Withdraw or “distribute” the money
Carefully consider all of the financial consequences before cashing out. The impact will vary depending on your age and tax situation. Distributions prior to age 59 1/2 may be subject to both ordinary income taxes and a 10% IRS tax penalty. If you must access the money, consider withdrawing only what you need until you can find other sources of cash.
You have immediate access to your retirement savings and can use however you wish.
Although distributions from the plan are subject to ordinary income taxes, penalty-free distributions can be taken if you turn:
Age 55 or older in the year you leave your company.
Age 50 or older in the year you stop working as a public safety employee (certain local, state or federal) — such as a police officer, firefighter, emergency medical technician, or air traffic controller — and are taking distributions from a governmental defined benefit pension or governmental defined contribution plan. Check with the plan administrator to see if you are eligible.
If you own employer securities, a distribution may qualify for the favorable tax treatment of NUA.
Keep in mind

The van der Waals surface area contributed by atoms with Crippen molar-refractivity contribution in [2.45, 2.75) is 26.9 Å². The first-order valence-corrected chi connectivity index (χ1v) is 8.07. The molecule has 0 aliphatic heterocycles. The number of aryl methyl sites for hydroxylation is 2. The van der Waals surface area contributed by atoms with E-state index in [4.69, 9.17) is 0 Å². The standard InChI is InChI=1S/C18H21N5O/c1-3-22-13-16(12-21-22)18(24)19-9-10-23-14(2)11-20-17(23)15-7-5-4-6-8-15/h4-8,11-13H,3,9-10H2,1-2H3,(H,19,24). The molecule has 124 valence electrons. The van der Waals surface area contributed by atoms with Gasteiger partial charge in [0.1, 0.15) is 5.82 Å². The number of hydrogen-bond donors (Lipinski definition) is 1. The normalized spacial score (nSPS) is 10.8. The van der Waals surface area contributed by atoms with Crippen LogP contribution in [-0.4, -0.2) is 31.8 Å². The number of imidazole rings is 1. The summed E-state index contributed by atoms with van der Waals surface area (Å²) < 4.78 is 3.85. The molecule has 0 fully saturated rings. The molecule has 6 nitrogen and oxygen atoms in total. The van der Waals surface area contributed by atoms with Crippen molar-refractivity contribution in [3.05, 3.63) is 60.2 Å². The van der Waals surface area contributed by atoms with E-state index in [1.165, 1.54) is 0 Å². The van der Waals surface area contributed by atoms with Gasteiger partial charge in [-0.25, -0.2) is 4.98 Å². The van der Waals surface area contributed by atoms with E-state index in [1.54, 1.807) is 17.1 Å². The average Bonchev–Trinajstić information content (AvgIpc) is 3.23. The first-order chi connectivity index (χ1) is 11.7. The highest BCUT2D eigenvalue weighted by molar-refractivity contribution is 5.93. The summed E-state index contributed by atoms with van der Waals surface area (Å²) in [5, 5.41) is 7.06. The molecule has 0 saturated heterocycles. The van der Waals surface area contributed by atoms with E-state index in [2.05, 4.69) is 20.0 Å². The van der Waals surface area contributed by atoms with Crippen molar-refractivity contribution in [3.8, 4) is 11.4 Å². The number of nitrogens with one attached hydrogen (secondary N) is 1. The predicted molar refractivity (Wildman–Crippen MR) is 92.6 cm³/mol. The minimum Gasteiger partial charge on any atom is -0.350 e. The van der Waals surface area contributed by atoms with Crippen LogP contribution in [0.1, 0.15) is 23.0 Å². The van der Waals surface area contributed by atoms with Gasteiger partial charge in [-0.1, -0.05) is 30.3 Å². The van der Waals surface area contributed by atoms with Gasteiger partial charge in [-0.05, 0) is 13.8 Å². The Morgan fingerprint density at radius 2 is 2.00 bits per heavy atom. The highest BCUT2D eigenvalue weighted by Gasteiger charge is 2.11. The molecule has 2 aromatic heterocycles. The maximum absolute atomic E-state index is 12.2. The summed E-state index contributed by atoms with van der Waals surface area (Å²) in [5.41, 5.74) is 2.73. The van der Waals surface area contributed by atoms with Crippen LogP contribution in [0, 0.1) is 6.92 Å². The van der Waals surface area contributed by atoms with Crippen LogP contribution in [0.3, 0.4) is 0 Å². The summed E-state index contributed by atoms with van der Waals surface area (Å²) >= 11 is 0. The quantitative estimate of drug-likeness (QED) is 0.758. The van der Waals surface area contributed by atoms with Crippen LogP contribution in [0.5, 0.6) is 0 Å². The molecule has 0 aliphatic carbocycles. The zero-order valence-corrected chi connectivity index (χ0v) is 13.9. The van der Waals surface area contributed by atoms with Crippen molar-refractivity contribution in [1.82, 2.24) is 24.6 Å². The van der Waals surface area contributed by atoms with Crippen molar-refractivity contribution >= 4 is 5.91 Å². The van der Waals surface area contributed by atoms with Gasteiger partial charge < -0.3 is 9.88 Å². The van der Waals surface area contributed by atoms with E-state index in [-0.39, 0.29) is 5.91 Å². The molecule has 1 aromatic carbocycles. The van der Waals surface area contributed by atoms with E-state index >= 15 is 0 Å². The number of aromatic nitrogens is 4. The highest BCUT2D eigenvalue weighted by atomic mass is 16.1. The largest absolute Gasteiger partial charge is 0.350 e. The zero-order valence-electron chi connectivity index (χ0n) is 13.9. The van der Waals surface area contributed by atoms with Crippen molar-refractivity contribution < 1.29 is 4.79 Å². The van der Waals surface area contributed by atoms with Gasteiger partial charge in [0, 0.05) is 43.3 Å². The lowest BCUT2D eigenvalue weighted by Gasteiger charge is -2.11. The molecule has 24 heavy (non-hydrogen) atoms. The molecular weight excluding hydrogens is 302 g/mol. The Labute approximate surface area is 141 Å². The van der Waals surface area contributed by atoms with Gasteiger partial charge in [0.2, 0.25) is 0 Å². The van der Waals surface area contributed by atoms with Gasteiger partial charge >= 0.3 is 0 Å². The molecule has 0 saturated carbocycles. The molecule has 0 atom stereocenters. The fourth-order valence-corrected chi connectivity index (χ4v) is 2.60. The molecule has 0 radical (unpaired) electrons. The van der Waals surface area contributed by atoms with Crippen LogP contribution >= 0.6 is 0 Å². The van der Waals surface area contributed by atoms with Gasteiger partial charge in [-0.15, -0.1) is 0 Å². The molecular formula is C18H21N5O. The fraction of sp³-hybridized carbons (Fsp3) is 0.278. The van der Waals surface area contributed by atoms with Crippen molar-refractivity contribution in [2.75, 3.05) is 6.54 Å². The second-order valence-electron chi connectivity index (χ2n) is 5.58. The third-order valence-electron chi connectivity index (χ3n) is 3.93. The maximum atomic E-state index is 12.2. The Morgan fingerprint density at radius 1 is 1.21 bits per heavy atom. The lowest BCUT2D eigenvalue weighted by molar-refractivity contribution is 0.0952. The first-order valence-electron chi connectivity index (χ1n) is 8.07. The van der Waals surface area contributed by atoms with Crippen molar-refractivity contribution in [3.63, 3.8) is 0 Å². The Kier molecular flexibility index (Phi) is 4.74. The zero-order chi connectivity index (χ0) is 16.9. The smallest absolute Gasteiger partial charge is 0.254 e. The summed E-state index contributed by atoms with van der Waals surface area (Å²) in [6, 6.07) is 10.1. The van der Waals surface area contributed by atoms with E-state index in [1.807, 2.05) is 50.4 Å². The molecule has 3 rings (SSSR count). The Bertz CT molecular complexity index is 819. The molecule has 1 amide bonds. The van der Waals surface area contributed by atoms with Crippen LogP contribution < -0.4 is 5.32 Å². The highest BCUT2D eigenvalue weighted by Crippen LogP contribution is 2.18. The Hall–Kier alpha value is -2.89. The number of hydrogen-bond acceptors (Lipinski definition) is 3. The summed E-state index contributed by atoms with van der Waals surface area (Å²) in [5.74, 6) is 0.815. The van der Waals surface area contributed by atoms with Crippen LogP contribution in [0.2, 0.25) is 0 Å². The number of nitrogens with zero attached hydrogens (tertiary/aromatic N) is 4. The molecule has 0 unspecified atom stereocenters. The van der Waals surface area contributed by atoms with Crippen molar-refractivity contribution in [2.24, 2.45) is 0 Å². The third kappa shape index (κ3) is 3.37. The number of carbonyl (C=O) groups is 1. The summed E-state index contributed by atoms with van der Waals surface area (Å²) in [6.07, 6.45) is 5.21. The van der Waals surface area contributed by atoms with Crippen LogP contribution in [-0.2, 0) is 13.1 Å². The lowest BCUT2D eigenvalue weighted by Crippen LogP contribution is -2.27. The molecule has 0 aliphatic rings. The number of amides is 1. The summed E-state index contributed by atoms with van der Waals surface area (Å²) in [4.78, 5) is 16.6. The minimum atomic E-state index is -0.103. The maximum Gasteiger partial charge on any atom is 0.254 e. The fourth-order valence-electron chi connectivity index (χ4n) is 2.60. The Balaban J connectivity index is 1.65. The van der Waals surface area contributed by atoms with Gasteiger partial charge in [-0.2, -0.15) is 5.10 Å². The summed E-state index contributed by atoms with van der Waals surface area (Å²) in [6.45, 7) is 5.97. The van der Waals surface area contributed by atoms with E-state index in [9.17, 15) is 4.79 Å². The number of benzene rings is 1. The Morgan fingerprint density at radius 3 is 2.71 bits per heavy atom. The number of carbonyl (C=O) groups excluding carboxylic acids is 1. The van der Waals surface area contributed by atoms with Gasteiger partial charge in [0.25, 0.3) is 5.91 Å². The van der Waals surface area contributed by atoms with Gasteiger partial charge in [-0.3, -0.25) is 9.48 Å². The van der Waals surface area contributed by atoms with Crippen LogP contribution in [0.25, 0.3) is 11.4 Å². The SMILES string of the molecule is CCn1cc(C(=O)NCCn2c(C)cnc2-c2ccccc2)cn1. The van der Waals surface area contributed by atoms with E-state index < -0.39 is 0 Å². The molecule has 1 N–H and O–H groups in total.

Your former employer is required to withhold 20% of your distribution for federal taxes.
Distribution may be subject to federal, state and local taxes unless rolled over to an IRA or another employer plan within 60 days.
Your investments lose their tax-advantaged growth potential.
Your retirement may be delayed, or the amount you’ll have to live on later may be reduced.
Depending on your financial situation, you may be able to access a portion of your funds while keeping the remainder saved in a retirement account. This can help lower your tax liability while continuing to help you save for your retirement. Ask your plan administrator if partial distributions are allowed.
If you leave your company before the year you turn 55 (or age 50 for public service employees), you may owe a 10% IRS tax penalty on the distribution.
What to consider if you own company stock
Net unrealized appreciation (NUA) is defined as the difference between the value at distribution of the employer security in your plan and the stock’s cost basis. The cost basis is the original purchase price paid within the plan. Assuming the security has increased in value, the difference is NUA. NUA of employer securities received as part of an eligible lump-sum distribution from an employer retirement plan qualifies for special tax treatment. In most cases, NUA will be available only for lump-sum distributions — partial distributions do not qualify.
We can help educate you so you can decide which option makes the most sense for your specific situation.